How to become a concert pianist

Written by chad hagy
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How to become a concert pianist
It takes years of practice and dedication to become a concern pianist. (Getty Images)

Learning how to become a concert pianist takes nerves of steel, a flamboyant personality and a high level of skill. Do you think Liberace and Dino just sat down behind a piano and instantly had a career as a concert pianist? However, you don't have to have diamond-encrusted pianos and other flashy things to make a living in this type of musical career.

Skill level:
Easy

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Instructions

  1. 1

    Know how to read music. If you can only play by ear, you may not have a good chance at becoming a concert pianist. When you play by ear, you are simply replaying the same thing that many pianists have played before you. Lovers of fine music come to hear a different interpretation – your interpretation – of the same classical music songs they have heard before. You have to be able to read the music so you can put your own personal twist on it.

  2. 2

    Practice as much as you can. Even if you think you're a great pianist already, practice is the key to turning your skill into a profession and obtaining the label "concert pianist." Even Liberace practised! It helps keep your playing tight, your fingers loose and your mind focused on playing.

  3. 3

    Possess passion, dedication and love for music. People will know if you don't really love music because it will show through as you play the piano. Music is as much about feelings and emotions as it is about skill. Without feeling, your music is just drab and boring, and your listeners can tell.

  4. 4

    Study theory and technical aspects of the piano. If you want to become a performer, you need to know everything there is to know about the pieces you're playing and the instrument you play. Study the history of the music you play, whether it's baroque, contemporary or any other time period. Know the cultural influences and the story of the person who wrote it. The more knowledge you have, the more interpretation and feeling you can put into it when you're playing.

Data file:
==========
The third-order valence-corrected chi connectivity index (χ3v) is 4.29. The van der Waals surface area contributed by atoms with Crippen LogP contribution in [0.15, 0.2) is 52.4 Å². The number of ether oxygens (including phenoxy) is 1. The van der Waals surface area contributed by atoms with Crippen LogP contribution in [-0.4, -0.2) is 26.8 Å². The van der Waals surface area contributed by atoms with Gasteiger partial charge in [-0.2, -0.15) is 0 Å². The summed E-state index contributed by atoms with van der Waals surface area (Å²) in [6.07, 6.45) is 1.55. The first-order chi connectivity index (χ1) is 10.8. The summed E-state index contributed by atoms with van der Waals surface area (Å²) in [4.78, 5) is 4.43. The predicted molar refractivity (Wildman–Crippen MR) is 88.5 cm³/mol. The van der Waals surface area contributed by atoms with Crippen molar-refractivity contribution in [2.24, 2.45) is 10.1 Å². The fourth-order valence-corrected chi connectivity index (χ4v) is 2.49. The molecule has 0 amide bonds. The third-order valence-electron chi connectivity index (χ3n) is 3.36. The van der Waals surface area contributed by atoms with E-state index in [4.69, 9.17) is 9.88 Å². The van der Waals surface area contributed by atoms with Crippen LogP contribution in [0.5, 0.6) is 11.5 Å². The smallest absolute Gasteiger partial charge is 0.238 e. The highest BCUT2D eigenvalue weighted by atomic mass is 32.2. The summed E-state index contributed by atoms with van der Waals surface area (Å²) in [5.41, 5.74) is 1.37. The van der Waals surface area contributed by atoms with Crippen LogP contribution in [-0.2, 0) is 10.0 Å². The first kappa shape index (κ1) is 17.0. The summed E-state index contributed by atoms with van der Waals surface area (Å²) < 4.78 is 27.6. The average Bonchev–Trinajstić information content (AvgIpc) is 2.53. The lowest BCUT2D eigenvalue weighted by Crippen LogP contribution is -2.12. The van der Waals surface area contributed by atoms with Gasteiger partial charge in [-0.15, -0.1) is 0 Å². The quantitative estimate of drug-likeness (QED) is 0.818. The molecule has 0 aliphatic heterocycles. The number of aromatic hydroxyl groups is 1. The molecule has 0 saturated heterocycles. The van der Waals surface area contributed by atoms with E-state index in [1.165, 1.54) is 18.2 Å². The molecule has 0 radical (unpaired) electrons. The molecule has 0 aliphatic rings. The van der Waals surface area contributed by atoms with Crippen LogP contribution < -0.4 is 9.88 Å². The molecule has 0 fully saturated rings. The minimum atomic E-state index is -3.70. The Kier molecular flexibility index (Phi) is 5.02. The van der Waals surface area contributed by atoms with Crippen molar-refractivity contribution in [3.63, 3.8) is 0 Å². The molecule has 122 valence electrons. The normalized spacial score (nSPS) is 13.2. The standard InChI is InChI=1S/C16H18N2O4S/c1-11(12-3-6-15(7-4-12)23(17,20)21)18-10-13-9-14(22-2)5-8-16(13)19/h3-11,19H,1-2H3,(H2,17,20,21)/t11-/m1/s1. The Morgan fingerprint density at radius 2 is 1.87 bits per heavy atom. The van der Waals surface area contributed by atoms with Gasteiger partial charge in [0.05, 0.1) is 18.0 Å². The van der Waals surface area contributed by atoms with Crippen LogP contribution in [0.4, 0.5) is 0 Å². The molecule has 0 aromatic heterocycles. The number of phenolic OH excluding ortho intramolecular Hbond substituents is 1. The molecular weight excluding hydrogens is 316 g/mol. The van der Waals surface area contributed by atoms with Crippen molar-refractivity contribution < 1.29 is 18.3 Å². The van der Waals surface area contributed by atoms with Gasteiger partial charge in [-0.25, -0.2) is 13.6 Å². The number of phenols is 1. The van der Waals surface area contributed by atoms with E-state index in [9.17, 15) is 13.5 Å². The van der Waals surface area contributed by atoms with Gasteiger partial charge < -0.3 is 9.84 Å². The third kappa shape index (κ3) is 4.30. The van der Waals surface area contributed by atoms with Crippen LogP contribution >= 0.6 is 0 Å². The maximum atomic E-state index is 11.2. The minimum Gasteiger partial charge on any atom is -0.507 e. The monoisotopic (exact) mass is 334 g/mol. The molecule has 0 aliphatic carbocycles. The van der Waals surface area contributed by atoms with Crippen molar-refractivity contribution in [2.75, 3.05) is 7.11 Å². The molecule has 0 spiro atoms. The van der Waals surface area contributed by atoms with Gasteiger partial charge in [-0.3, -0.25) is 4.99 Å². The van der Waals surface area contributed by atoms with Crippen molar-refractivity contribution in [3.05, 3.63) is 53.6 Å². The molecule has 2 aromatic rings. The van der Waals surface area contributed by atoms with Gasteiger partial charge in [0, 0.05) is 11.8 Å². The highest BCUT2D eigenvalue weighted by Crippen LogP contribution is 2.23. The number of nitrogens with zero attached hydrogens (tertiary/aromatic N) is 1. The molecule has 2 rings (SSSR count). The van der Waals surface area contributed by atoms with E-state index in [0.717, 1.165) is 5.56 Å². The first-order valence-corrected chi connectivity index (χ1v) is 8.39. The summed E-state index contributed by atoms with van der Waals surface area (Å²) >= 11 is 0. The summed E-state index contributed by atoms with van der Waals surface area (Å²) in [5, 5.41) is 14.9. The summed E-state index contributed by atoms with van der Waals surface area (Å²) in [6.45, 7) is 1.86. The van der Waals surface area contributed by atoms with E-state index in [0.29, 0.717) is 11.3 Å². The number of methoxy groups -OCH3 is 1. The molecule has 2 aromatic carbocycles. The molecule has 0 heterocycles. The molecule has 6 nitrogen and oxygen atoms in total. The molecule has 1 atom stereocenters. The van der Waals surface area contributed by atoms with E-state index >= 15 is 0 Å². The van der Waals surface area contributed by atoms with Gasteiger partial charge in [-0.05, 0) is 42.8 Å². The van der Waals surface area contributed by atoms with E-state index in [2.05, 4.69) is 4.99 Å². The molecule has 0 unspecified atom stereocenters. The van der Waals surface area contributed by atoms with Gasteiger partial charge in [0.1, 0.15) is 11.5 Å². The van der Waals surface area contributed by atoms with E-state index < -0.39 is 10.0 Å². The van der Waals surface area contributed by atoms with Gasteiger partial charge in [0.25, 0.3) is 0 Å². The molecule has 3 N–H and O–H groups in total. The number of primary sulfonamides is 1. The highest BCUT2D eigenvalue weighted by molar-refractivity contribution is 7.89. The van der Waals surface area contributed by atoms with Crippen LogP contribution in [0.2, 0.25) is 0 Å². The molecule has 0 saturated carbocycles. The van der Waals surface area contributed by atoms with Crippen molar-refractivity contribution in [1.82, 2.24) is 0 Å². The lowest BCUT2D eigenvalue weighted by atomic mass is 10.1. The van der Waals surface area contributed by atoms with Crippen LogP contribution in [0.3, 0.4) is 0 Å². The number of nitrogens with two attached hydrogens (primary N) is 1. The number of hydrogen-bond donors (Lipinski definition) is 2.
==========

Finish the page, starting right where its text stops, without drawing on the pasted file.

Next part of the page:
5. 5

    Start playing for audiences. Your family and friends will tell you that you sound good regardless of how you sound. Find other people, such as other musicians and others in the music industry to listen to you play. They will give you honest opinions and feedback that will help you become a concert pianist. The more you perform for people, the more likely you are to get a following and play at larger venues. After a while, you might even set your sights on places like the Royal Albert Hall!

  6. 6

    Earn the title of "concert pianist." You can't just play for a few people and call yourself a concert pianist. This is a title that colleagues and peers give you after you have the experience and skills needed to have such a prestigious title.

  7. 7

    Create a gimmick. Many successful people have gimmicks that have helped them get noticed in their industry. In comedy, Carrot Top has his props. In rock music, Jimi Hendrix played behind his head and set his guitar on fire. Creating something that will get you noticed amongst your peers may bring in more people to your concerts.

Tips and warnings

  • Be comfortable playing in front of people. As a concert pianist, your entire career is based on performing on stage for audiences that can be rather critical. If you're not comfortable playing on stage, either get over it or look for another career path.
  • Play in competitions. Winning piano competitions won't necessarily make you a "concert pianist," but it will get you noticed by your peers and colleagues.
  • Be prepared to take criticism on your way to becoming a concert pianist. People will say some mean things and they won't hold back, either. If you let negative comments discourage you from achieving your dream, you'll never be a successful concert pianist. Use the negative comments to fuel your ambition and show them they are wrong.

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